By Brad Lester
LEONGATHA South woman Bridget McKenzie has created history after becoming The Nationals’ first female federal politician from Victoria in Saturday’s polls.
She was confirmed as one of six Victorian senators after securing second place on the Coalition’s Senate ticket as the only Nationals’ nomination.
Her win was indicative of the strong conservative vote across the region, with the Liberals’ Russell Broadbent retaining McMillan and colleague Greg Hunt staying in Flinders, while The Nationals’ Darren Chester tightened his reign over Gippsland.
Australians still await news of whether Labor or the Coalition will govern the country, with Independent MPs and the Greens likely to determine the outcome.
Ms McKenzie said her victory was indicative of the Nationals’ dedication to representing the needs of rural Australia and has promised to not forget South Gippsland during the throes of Senate debate.
“I felt very humbled that out of the 60 people standing for the Senate and within only six spots available, I got one of them,” she said.
“There is a great sense of privilege but also a great sense of responsibility in acting in Victoria’s best interests.”
The mother of four will assume her Senate post on July 3, 2011 and will have an office in regional Victoria. She has ruled out Leongatha, opting for a larger centre.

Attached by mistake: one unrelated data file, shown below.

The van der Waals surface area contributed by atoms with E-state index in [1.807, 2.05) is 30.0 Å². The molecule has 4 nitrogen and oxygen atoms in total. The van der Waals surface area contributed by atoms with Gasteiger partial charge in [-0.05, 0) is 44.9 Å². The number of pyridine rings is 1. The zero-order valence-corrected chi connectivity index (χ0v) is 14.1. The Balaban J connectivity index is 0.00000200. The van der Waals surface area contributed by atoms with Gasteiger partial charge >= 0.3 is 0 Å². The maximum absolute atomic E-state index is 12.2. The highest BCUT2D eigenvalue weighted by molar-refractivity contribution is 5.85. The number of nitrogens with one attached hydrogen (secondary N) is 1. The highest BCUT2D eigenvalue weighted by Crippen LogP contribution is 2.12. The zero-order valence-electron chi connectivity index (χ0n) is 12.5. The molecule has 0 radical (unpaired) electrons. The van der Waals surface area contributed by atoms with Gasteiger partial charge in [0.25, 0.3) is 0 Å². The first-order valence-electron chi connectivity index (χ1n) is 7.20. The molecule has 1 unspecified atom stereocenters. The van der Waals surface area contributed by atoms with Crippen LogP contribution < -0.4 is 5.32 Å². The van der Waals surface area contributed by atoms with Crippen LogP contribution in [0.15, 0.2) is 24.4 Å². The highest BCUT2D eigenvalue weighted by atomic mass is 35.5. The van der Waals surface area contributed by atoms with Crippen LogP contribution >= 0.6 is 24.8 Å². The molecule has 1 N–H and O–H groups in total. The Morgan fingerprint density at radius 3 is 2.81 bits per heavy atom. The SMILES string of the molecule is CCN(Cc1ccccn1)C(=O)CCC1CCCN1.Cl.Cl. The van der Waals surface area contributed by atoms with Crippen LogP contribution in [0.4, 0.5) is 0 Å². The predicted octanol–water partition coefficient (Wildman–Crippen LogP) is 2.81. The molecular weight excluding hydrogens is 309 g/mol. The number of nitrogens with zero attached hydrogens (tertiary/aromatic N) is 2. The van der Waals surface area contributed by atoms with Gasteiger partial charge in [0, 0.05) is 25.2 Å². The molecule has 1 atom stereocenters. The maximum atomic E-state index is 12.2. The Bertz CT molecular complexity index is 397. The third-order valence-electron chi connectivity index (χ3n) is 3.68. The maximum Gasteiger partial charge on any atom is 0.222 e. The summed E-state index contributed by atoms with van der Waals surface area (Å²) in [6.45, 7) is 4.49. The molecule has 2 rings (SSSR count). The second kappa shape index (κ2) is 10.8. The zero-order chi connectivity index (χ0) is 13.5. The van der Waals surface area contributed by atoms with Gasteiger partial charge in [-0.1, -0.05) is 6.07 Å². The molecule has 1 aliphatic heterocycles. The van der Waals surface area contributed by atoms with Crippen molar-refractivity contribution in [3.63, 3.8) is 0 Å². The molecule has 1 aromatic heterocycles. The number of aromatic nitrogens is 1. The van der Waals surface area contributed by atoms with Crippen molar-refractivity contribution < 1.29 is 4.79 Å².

Rural Australia, education, sustainability and population top her interests.
“Small businesses are the backbone of country communities and these people are just overwhelmed with administration and I will keep that at the forefront of my mind,” she said.
As a Senator, Ms McKenzie will be responsible for reviewing legislation approved by the House of Representatives, and for ensuring that legislation benefits regional Victoria.
She first joined the Nationals as an 18-year-old and represented the party in the 2004 election, contesting the seat of McMillan.
Previously junior vice-president of the Victorian branch of the Nationals, Ms McKenzie has remained a longstanding member of the party’s Leongatha branch and South Gippsland council.
She was pre-selected for the Nationals’ Senate ticket in March 2009 ahead of other candidates including current Victorian Farmers Federation president, Andrew Broad.
For the past three weeks, Ms McKenzie has travelled Victoria on the campaign trail, after resigning from her job as an education lecturer at Monash University at Churchill.
On Saturday, she manned the booth at Yarram from 8am to noon, before visiting booths along the Prom coast and then travelling to Leongatha, Mirboo North, the Latrobe Valley and to Sale to join with Mr Chester at the office of Gippsland South MLA, Peter Ryan.
She then returned to Leongatha for a celebration with supporters at her parents’ Leongatha home.
“I think regional Victoria will benefit from having a strong advocate in the Senate,” she said.
She is the daughter of Neil and Karen McKenzie, and mother to Rhett, 19, Jake, 17, Brydie, 15, and Rory, 11.
The family will decide their future residence at a later date.
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